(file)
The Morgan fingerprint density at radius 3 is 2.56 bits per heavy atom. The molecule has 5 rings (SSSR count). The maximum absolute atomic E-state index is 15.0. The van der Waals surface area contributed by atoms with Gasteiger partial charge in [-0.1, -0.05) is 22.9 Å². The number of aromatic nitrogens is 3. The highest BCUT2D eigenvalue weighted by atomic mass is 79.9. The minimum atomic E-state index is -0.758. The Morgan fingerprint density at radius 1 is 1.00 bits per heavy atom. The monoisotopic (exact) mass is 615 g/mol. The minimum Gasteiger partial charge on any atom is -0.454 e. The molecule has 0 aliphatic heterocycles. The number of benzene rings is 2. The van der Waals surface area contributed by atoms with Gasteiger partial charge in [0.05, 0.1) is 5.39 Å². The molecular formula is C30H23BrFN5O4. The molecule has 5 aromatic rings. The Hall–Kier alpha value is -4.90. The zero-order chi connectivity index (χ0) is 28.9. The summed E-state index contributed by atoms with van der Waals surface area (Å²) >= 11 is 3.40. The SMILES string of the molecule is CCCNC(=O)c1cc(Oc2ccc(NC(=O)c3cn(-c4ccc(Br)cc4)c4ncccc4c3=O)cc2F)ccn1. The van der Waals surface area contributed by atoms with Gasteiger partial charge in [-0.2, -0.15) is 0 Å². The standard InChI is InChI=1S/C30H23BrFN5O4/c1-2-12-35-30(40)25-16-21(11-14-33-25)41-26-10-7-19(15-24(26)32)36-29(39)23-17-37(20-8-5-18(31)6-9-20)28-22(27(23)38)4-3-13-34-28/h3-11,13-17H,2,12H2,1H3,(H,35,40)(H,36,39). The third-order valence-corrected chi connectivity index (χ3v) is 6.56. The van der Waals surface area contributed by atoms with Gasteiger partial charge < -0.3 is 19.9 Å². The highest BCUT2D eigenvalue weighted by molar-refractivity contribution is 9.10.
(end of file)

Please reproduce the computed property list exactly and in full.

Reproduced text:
The Morgan fingerprint density at radius 3 is 2.56 bits per heavy atom. The molecule has 5 rings (SSSR count). The maximum absolute atomic E-state index is 15.0. The van der Waals surface area contributed by atoms with Gasteiger partial charge in [-0.1, -0.05) is 22.9 Å². The number of aromatic nitrogens is 3. The highest BCUT2D eigenvalue weighted by atomic mass is 79.9. The minimum atomic E-state index is -0.758. The Morgan fingerprint density at radius 1 is 1.00 bits per heavy atom. The monoisotopic (exact) mass is 615 g/mol. The minimum Gasteiger partial charge on any atom is -0.454 e. The molecule has 0 aliphatic heterocycles. The number of benzene rings is 2. The van der Waals surface area contributed by atoms with Gasteiger partial charge in [0.05, 0.1) is 5.39 Å². The molecular formula is C30H23BrFN5O4. The molecule has 5 aromatic rings. The Hall–Kier alpha value is -4.90. The zero-order chi connectivity index (χ0) is 28.9. The summed E-state index contributed by atoms with van der Waals surface area (Å²) >= 11 is 3.40. The SMILES string of the molecule is CCCNC(=O)c1cc(Oc2ccc(NC(=O)c3cn(-c4ccc(Br)cc4)c4ncccc4c3=O)cc2F)ccn1. The van der Waals surface area contributed by atoms with Gasteiger partial charge in [-0.2, -0.15) is 0 Å². The standard InChI is InChI=1S/C30H23BrFN5O4/c1-2-12-35-30(40)25-16-21(11-14-33-25)41-26-10-7-19(15-24(26)32)36-29(39)23-17-37(20-8-5-18(31)6-9-20)28-22(27(23)38)4-3-13-34-28/h3-11,13-17H,2,12H2,1H3,(H,35,40)(H,36,39). The third-order valence-corrected chi connectivity index (χ3v) is 6.56. The van der Waals surface area contributed by atoms with Gasteiger partial charge < -0.3 is 19.9 Å². The highest BCUT2D eigenvalue weighted by molar-refractivity contribution is 9.10.